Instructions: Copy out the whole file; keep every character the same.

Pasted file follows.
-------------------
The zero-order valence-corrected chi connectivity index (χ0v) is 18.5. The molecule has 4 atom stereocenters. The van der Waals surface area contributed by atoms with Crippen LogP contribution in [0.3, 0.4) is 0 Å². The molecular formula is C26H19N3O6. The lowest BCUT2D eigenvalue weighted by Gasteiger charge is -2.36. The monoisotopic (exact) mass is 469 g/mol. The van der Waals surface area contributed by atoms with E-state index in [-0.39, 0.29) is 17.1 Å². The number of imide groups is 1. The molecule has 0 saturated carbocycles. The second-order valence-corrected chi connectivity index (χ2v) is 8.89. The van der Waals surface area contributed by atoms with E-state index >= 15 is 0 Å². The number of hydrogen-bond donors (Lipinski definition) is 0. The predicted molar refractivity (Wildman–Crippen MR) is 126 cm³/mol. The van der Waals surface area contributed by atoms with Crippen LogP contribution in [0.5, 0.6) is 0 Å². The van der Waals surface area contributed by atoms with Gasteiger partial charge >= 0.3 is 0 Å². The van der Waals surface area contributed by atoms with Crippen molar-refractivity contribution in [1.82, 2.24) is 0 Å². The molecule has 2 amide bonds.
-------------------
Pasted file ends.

The zero-order valence-corrected chi connectivity index (χ0v) is 18.5. The molecule has 4 atom stereocenters. The van der Waals surface area contributed by atoms with Crippen LogP contribution in [0.3, 0.4) is 0 Å². The molecular formula is C26H19N3O6. The lowest BCUT2D eigenvalue weighted by Gasteiger charge is -2.36. The monoisotopic (exact) mass is 469 g/mol. The van der Waals surface area contributed by atoms with E-state index in [-0.39, 0.29) is 17.1 Å². The number of imide groups is 1. The molecule has 0 saturated carbocycles. The second-order valence-corrected chi connectivity index (χ2v) is 8.89. The van der Waals surface area contributed by atoms with E-state index >= 15 is 0 Å². The number of hydrogen-bond donors (Lipinski definition) is 0. The predicted molar refractivity (Wildman–Crippen MR) is 126 cm³/mol. The van der Waals surface area contributed by atoms with Crippen LogP contribution in [0.5, 0.6) is 0 Å². The van der Waals surface area contributed by atoms with Gasteiger partial charge >= 0.3 is 0 Å². The van der Waals surface area contributed by atoms with Crippen molar-refractivity contribution in [1.82, 2.24) is 0 Å². The molecule has 2 amide bonds.